Sandra Tsing Loh, author of the book "A Year in Van Nuys," recalled having to return two faulty notebook computers at Fry's Electronics and having to pay a $160 restocking fee on one because she had discarded the packaging. Although she wasn't charged a restocking fee for the other notebook, she did have to pay $70 to ship it back to the Burbank store from New York, where she was traveling.

"Within 30 days, I was out $230, and I still didn't have a laptop," Loh said.

Fry's no longer charges a restocking fee. The San Jose chain this year revamped its return process to resolve long-standing complaints about long lines at its return counters. Its biggest improvement: eliminating the requirement that customers must stand in two lines, one to obtain a credit voucher and another to cash the voucher.

"A year ago, we had complaints about our wait time. This year, we've had none," said Kathy Kolder, Fry's executive vice president.

After a consumer returns an item, there is a chance it will be returned to the shelf, even if it's defective. In California, those items must be distinguished from new merchandise, either through a sticker on the item or through a sign. Though clerks have to check returned items before reselling them, the CEA study found that only 26% actually scrutinized the contents.

Paul Pierce, a graphics designer from San Anselmo, recalled paying more than $700 for a copy of Adobe Photoshop at a Staples store in San Rafael. At home, he found that the box contained four empty discs and a ream of blank paper. When he returned to the store, the manager told him to contact the maker of the software.

"It's like you bought a gallon of milk and the milk is bad," Pierce said. "You don't go back to the dairy to return it. You go back to the store."

Pierce wrote a letter to the store manager.

The tactic worked. Pierce said he got a full refund. A spokeswoman for Staples Inc. said that although clerks are instructed to scrutinize returns, some merchandise can slip through unexamined.

Persistence also paid off for Lopez, who filed a complaint with the Better Business Bureau and kept calling several times a day for six days. Each time she talked to a different person, until she found someone sympathetic to her plight.

"You have to be flexible about the remedy," said Hillebrand of Consumers Union, which publishes Consumer Reports magazine. "Offer them a choice, so you're showing them you're not just out to take advantage of them."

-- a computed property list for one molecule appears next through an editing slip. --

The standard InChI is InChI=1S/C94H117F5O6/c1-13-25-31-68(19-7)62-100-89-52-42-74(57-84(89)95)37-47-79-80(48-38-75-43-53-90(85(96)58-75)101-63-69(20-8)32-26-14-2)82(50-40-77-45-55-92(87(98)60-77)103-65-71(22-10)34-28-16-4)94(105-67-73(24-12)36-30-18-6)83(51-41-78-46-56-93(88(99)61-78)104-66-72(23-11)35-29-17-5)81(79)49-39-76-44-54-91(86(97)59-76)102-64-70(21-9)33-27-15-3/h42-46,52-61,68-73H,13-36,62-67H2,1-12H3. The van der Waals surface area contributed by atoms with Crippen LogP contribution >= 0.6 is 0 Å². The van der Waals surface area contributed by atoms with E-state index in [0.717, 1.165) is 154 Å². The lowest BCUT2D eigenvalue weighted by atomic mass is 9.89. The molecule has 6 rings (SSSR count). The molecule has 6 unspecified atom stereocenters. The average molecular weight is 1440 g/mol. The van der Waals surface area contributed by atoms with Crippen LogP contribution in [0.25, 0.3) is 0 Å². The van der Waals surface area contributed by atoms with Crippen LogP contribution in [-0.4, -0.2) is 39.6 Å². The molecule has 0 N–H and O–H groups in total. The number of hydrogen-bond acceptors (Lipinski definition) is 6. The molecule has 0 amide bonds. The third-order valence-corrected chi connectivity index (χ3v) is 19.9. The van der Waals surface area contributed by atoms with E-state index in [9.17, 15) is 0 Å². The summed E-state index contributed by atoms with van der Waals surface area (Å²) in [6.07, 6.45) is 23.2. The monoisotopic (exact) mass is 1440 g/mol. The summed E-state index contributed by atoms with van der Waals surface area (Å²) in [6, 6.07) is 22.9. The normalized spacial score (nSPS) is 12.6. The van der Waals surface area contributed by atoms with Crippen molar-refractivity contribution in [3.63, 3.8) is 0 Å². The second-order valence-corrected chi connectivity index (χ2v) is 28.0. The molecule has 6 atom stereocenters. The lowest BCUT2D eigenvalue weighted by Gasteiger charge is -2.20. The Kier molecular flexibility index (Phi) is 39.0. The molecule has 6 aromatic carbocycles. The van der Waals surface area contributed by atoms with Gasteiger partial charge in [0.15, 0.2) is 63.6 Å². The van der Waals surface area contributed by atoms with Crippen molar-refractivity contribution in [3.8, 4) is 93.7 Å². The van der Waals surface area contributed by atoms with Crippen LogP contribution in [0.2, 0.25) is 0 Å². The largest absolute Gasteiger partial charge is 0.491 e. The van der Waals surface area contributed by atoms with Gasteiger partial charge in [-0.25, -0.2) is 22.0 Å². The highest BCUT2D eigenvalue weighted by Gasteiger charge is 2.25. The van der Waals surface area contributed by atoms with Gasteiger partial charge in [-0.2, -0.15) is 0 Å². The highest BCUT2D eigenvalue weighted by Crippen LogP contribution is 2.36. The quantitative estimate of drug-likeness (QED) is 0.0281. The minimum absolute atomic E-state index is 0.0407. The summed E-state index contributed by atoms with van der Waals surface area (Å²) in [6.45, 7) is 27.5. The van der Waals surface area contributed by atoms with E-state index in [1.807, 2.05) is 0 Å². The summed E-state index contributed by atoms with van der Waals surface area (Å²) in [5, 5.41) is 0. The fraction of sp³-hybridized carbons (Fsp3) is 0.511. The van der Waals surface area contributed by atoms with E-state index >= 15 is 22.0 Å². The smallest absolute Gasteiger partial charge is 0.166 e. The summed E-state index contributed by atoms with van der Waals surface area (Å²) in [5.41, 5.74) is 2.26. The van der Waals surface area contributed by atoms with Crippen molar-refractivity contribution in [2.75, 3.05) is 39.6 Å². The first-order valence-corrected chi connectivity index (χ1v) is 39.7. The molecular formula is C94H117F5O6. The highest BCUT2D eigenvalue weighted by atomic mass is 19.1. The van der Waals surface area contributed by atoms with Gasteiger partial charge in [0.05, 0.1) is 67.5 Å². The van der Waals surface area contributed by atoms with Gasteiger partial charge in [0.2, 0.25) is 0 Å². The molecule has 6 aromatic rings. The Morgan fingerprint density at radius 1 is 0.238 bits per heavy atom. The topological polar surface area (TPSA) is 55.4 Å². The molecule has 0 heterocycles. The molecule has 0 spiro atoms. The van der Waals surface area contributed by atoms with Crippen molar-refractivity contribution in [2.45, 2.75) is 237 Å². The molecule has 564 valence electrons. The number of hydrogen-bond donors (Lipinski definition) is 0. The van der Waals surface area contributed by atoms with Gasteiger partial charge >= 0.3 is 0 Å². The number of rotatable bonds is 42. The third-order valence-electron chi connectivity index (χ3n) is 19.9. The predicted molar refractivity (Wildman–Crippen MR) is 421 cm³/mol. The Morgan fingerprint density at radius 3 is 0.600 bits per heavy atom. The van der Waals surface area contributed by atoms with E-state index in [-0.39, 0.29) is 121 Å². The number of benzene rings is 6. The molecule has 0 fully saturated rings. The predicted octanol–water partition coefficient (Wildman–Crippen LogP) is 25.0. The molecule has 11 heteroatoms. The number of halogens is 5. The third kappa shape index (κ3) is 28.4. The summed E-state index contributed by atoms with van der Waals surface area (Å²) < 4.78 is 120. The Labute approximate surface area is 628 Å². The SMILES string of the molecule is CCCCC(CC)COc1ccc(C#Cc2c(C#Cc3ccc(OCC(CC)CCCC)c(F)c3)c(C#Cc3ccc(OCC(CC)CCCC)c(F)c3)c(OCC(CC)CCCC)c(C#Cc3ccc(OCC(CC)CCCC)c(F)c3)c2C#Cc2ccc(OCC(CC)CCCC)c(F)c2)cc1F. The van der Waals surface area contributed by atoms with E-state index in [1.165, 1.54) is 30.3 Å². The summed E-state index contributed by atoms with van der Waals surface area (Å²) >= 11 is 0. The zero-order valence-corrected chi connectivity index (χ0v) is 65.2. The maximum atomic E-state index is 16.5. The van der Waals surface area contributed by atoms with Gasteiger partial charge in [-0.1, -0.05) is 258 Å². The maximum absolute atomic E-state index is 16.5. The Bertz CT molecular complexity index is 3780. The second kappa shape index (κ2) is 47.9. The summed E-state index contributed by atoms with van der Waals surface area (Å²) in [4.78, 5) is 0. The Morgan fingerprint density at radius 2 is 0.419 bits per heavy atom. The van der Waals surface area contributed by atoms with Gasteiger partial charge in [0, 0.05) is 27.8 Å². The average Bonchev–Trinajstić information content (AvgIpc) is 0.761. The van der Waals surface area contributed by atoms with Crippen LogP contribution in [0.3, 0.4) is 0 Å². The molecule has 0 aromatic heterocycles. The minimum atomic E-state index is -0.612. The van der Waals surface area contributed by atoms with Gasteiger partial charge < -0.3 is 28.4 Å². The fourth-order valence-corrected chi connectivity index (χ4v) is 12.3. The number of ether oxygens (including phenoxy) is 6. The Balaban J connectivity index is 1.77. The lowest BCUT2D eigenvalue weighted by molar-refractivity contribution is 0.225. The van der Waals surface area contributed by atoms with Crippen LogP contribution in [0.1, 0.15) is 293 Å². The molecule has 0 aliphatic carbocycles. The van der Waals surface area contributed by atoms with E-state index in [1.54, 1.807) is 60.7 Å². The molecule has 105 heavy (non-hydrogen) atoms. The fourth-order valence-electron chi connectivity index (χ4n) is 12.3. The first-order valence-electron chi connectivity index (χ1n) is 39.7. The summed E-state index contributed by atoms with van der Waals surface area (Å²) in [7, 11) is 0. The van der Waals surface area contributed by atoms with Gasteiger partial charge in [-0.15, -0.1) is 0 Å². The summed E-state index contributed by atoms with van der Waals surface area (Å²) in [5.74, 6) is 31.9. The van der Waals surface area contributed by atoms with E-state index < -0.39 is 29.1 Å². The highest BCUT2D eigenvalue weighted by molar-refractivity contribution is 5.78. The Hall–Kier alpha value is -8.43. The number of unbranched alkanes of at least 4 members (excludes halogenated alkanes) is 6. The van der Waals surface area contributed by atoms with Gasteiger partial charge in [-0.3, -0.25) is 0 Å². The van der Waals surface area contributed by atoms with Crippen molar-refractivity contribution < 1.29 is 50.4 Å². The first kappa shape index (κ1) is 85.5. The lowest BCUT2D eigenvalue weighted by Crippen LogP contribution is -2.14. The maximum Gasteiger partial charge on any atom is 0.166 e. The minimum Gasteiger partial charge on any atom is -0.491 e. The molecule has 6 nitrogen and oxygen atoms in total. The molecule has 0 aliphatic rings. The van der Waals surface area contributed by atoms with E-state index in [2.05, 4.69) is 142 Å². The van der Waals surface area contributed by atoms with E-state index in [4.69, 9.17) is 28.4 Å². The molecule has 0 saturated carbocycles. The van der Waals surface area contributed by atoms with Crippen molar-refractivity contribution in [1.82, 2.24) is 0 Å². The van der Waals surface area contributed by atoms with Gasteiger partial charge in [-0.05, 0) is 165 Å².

Consumers in California are protected under the Song-Beverly Act, which says retailers must display their return policies if they differ from customary expectations, which are defined as seven days for a full refund or exchange with receipt. Items sold "as is" or as "final sale," for example, must be prominently identified as such.

Otherwise, items sold are protected under the act's "implied warrant of merchantability" clause, which states that goods sold must be reasonably fit for their intended purpose. But the definition of what is reasonable can be subjective.

Many consumers sign away that protection without even knowing it.

"The implied warrant of merchantability is often disclaimed or eliminated when you sign financing agreements and retail sales contracts," Hillebrand said. "At some stores, the waiver is printed on the backs of receipts."

Another disclaimer to watch out for is the "merger clause," which states that all prior conversations and claims made about the product are merged into the written document.

"It basically says all the oral promises don't mean anything," Hillebrand said.


Times staff writer Alex Pham covers the video game industry.


Return Policy

Store: Amazon.com

Policy: Buyers have 30 days within receipt of the shipment to get a full refund. Items must be in original condition and have original accessories and packaging. Buyers pay the cost of shipping returned items, unless the return is the result of Amazon's error.

Restocking fee: Software, music, videos and DVDs returned without their original packaging or in an "unsellable" condition incur a 50% restocking fee, even if they are returned within 30 days of purchase. Unless the return is the result of Amazon's error, all other items will incur a 20% restocking fee if returned more than 30 days after delivery.

Invoice required: No invoice required. Customer must, however, state reason for return on the back of the packing slip.

Opened software: Incurs a 50% restocking fee.

Store: Best Buy Co.

Policy: Most items require returns within 30 days of purchase. Computers, monitors, printers, laptops, camcorders, digital cameras and radar detectors must be returned within 14 days.

Restocking fee: 15% on opened laptops, camcorders, digital cameras and radar detectors unless the item is defective.

Receipt required: Yes.

Opened software: No refunds. Buyers can exchange defective items for the same title.